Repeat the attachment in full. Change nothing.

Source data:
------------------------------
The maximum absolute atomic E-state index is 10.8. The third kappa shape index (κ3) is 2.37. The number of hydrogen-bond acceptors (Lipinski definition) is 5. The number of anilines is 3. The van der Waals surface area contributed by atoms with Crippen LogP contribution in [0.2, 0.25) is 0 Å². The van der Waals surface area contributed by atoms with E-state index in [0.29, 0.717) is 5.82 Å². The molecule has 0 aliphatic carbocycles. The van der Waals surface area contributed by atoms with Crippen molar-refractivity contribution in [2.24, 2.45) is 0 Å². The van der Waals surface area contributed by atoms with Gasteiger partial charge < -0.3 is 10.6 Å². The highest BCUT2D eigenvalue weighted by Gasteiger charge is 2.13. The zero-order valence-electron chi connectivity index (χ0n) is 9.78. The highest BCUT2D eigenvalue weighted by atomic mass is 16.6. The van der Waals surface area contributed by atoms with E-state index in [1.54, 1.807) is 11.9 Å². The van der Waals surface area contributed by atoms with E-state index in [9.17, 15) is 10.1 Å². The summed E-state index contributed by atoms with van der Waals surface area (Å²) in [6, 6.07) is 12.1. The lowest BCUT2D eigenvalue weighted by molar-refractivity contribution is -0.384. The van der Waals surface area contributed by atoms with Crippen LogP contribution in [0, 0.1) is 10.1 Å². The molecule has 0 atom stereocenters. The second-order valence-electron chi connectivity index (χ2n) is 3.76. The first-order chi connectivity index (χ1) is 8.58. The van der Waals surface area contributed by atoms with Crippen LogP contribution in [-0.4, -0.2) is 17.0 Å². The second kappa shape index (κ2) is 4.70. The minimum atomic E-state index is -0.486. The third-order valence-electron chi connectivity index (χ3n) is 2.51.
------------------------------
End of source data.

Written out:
The maximum absolute atomic E-state index is 10.8. The third kappa shape index (κ3) is 2.37. The number of hydrogen-bond acceptors (Lipinski definition) is 5. The number of anilines is 3. The van der Waals surface area contributed by atoms with Crippen LogP contribution in [0.2, 0.25) is 0 Å². The van der Waals surface area contributed by atoms with E-state index in [0.29, 0.717) is 5.82 Å². The molecule has 0 aliphatic carbocycles. The van der Waals surface area contributed by atoms with Crippen molar-refractivity contribution in [2.24, 2.45) is 0 Å². The van der Waals surface area contributed by atoms with Gasteiger partial charge < -0.3 is 10.6 Å². The highest BCUT2D eigenvalue weighted by Gasteiger charge is 2.13. The zero-order valence-electron chi connectivity index (χ0n) is 9.78. The highest BCUT2D eigenvalue weighted by atomic mass is 16.6. The van der Waals surface area contributed by atoms with E-state index in [1.54, 1.807) is 11.9 Å². The van der Waals surface area contributed by atoms with E-state index in [9.17, 15) is 10.1 Å². The summed E-state index contributed by atoms with van der Waals surface area (Å²) in [6, 6.07) is 12.1. The lowest BCUT2D eigenvalue weighted by molar-refractivity contribution is -0.384. The van der Waals surface area contributed by atoms with Crippen LogP contribution in [0, 0.1) is 10.1 Å². The molecule has 0 atom stereocenters. The second-order valence-electron chi connectivity index (χ2n) is 3.76. The first-order chi connectivity index (χ1) is 8.58. The van der Waals surface area contributed by atoms with Crippen LogP contribution in [-0.4, -0.2) is 17.0 Å². The second kappa shape index (κ2) is 4.70. The minimum atomic E-state index is -0.486. The third-order valence-electron chi connectivity index (χ3n) is 2.51.